Chile regulator reaches agreement to boost casino industry transparency

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The Superintendency of Gambling Casinos (SCJ) of Chile has updated an agreement with the Financial Analysis Unit (UAF) to promote new measures to prevent money laundering and terrorist financing in local casinos.

The signature of the UAF Director Javier Cruz and Superintendent Vivien Villagrán renews a Framework Collaboration Agreement initially started in 2009, which follows international standards.

The agreement includes specific inspection programs to be carried out for Chilean gambling establishments, as well as training for UAF and SCJ officials in regards to common interest issues and promotion activities.

“The new agreement consolidates coordination between both entities. For example, it works to carry out activities to verify compliance with rules and regulations, and reinforces the information exchange related to administrative sanctioning procedures initiated at gambling casinos,” the SCJ explained.

Javier Cruz warned that as participants in the national anti-money laundering and terrorism financing system, casinos must implement policies and procedures to prevent and detect suspicious operations related to those crimes.

“To do this, they must not only know the risks to which they’re exposed, but also the warning signs that they should look for. Hence the importance of the collaboration, training and supervision activities that we can develop with the SCJ and the entities that it regulates and supervises,” he added.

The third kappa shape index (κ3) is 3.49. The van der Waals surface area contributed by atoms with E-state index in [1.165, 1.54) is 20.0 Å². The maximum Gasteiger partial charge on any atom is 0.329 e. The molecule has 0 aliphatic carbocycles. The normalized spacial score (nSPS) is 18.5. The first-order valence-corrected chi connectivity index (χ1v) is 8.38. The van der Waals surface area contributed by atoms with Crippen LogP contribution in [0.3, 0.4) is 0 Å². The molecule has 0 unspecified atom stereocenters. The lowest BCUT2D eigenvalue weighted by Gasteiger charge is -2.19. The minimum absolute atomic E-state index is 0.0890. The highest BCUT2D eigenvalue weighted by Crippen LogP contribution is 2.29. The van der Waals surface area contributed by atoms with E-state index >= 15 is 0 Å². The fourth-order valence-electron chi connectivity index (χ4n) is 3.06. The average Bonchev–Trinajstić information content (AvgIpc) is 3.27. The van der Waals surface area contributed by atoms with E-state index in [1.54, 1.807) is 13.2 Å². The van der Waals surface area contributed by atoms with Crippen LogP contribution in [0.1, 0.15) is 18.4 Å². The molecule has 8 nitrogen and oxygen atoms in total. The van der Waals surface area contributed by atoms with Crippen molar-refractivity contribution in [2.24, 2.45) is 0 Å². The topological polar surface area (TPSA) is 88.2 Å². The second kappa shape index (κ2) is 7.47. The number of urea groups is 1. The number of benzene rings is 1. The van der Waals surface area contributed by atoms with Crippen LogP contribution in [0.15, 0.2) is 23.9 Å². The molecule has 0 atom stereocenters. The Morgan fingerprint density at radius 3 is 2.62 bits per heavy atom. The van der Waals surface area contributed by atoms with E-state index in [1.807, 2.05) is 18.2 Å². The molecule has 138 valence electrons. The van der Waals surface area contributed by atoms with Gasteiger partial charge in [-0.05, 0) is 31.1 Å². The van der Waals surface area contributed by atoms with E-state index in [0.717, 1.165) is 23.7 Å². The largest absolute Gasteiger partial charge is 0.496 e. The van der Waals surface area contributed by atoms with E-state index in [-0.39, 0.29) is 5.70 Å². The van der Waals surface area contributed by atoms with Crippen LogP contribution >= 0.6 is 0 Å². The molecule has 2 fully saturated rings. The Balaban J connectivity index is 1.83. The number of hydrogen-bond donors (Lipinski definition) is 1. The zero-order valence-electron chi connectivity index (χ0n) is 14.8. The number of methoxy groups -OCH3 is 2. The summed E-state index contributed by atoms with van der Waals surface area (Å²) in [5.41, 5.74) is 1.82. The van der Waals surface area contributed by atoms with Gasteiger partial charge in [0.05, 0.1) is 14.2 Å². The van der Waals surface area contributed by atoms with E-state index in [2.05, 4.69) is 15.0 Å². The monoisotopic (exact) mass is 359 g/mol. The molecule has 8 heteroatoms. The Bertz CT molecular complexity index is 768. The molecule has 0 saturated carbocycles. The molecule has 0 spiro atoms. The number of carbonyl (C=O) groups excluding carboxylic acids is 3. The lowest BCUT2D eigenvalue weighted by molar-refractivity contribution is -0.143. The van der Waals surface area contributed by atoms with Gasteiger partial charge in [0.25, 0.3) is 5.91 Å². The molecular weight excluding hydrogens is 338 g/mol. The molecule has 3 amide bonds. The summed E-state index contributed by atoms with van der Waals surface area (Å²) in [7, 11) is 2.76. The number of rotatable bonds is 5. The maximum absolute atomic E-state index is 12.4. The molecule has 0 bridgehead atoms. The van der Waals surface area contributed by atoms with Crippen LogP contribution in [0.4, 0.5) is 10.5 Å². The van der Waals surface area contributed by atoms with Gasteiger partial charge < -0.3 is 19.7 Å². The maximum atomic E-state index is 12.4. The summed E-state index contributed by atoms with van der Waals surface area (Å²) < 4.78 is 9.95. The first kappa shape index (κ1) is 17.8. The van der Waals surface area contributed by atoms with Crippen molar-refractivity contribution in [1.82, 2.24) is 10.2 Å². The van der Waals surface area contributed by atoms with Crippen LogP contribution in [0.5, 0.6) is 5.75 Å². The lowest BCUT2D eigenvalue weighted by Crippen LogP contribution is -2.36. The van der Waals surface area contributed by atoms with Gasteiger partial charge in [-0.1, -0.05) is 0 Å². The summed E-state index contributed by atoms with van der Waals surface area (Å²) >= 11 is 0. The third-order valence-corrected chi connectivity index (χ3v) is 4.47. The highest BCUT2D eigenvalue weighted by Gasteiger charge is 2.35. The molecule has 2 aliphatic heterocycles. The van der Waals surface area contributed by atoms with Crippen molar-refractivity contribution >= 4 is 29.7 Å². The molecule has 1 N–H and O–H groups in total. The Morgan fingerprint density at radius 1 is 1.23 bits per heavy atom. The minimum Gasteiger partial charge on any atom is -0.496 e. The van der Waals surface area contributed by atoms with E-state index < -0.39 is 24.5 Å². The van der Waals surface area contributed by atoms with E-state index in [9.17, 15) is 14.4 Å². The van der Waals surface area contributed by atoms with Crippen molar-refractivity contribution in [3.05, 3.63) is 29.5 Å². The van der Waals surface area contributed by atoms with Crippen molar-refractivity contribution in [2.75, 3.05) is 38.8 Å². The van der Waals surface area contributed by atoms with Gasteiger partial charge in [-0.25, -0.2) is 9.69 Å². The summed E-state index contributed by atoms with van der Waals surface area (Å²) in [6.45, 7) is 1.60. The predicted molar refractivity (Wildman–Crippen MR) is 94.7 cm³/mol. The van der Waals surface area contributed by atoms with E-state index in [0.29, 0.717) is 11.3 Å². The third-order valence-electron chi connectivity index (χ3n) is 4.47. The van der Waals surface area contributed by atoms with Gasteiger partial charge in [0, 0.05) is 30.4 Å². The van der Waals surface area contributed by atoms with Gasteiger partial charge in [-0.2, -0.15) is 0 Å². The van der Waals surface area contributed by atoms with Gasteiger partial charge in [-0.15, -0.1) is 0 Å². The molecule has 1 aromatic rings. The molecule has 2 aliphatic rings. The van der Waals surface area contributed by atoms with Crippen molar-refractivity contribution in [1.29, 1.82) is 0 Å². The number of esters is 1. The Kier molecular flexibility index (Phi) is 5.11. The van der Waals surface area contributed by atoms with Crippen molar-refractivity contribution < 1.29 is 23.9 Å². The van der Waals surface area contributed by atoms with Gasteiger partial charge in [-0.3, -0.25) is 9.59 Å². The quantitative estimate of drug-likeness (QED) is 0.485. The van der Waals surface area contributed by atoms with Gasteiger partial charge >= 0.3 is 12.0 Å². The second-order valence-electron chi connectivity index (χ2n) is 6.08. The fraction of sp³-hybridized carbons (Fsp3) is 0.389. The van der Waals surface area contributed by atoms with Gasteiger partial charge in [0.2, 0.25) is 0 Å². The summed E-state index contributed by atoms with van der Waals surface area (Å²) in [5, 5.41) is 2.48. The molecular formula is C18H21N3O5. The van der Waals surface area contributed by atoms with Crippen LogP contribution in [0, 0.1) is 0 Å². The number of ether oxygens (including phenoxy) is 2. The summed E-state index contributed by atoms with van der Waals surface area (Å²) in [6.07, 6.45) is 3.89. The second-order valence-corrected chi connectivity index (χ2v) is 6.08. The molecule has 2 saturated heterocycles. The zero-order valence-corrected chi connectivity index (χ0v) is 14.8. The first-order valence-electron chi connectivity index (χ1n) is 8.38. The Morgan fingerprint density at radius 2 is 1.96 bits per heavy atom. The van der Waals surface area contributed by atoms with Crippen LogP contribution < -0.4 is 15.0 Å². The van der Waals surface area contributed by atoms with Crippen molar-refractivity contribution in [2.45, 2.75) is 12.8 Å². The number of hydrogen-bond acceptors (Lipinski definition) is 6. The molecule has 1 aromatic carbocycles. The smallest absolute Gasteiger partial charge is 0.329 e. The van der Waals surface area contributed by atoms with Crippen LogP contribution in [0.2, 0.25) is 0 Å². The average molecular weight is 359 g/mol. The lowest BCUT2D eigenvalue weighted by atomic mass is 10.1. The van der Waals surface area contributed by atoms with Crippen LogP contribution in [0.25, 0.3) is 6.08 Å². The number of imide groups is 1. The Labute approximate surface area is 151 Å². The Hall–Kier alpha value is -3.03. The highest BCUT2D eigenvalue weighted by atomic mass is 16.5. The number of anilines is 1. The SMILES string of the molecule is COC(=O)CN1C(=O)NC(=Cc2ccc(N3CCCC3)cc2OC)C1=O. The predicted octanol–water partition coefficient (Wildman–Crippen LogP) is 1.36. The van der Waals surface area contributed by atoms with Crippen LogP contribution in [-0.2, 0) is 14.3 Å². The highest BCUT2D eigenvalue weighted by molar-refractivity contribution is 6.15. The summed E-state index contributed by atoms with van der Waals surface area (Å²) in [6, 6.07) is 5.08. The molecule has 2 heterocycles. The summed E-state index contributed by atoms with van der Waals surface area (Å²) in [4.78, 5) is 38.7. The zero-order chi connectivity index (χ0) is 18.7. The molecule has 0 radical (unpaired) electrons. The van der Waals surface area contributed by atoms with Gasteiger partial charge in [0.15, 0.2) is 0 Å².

Villagrán echoed the view, saying that “international standards require us to strengthen inter-institutional coordination” in order to protect the economy and the country from the “serious damage caused by the money laundering crimes and terrorist financing”.

After updating the agreement, the SCJ will be able to formalize actions from the Action Plan of the National Strategy to prevent and fight these problems. Additionally, the joint work provides the opportunity to exchange knowledge and good practices and “will allow the establishment of joint strategies that reduce the threats and vulnerabilities of the casino industry when it comes to money laundering, terrorist financing and corruption”.